This study was inspired by the discovery of items normally associated with male warriors in female graves of the Viking era, most famously the Birka grave, which made the news when the occupant of the grave was discovered to have been female, despite the grave containing military equipment. The author’s aim is to look at all of the evidence connecting women and weaponry in the Viking world, to try and work out if it proved the existence of female Viking warriors.
There is a detailed examination of the possible meanings of grave goods, an area in which ideas have moved on from the simple acceptance that items in a grave were what the deceased wanted to be there. The rather obvious point has since been made that it was the survivors who chose what went into a grave, even if the deceased had expressed their opinions before their death, and that their choices were perhaps restricted by existing traditions. The meaning of individual items in a grave is thus not as simple as saying that sword = warrior. One thing that did occur to me while reading the sections on the meaning of items in burials is that it’s possible that modern academics have put far more thought into this than any individual ever did in the Viking era. The emphasis is on everything being placed incredible carefully, with significant meanings for everything, but this ignores the possibility that sometime simple family tradition was at play – this is what we’ve always done, or a memory of events a generation earlier.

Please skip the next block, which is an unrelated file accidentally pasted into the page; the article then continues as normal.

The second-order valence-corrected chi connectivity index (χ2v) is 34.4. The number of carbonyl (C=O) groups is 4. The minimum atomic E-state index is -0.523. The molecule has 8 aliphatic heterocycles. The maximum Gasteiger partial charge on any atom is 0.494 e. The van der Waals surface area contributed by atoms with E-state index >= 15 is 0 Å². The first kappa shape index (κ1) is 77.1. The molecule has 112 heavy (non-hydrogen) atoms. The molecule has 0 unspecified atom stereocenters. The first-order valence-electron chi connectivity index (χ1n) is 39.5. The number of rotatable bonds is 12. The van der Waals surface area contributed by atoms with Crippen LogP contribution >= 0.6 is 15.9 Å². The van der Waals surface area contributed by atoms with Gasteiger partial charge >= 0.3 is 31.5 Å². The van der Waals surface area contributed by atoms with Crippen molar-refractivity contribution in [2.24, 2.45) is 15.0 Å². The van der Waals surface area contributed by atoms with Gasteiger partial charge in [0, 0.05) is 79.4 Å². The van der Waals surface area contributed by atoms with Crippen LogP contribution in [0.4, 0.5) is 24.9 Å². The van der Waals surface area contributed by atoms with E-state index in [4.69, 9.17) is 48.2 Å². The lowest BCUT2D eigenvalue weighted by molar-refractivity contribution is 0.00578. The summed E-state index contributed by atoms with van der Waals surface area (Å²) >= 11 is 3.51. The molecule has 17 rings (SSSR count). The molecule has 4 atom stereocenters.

As well as the grave goods, there is a good examination of all of textual mentions of armed women, which are found in the chronicles and in the Old Norse sages, including the Icelandic sagas, the legendary sagas and the Eddas. This doesn’t just include clear cases of women choosing to be warriors, but also self defence or more symbolic uses. There is also an interesting chapter on the appearance of women with weapons in Viking artwork, including carvings, tapestry and a collection of intriguing miniature figures of horse riders.
I was particularly impressed by the chapter interpreting the evidence weapon by weapon. Some types of weapons – swords in particular – were really only associated with fighting, but things aren’t as clear cut with axes, which had a multitude of domestic uses or with arrow heads, which were also tied to hunting (the rather gruesome point is also made that some of the arrowheads found in graves may have been what killed the occupant!).
This is a very thoughtful examination of this topic, looking at the full range of available evidence, and drawing convincing conclusions from them. The author has avoided the temptation to make dramatic claims about the presence of women warriors on the Viking battlefield, and instead has come to a series of well supported conclusions about the possible role of women in Viking warfare, and the other possible reasons why individuals might have been associated with weaponry.
1 – Introduction: the methodological and theoretical framework
2 – Historiography
3 – Women and weapons in medieval textual sources
4 – Women and weapons in Viking archaeology: the burial evidence
5 – Interpreting the arsenal of armed women
6 – Women and weapons in Viking iconography
7 – Women with weapons: a cross-cultural phenomenon
8 – Amazons of the North? Women and weapons in the Viking world
Publisher: Oxbow Books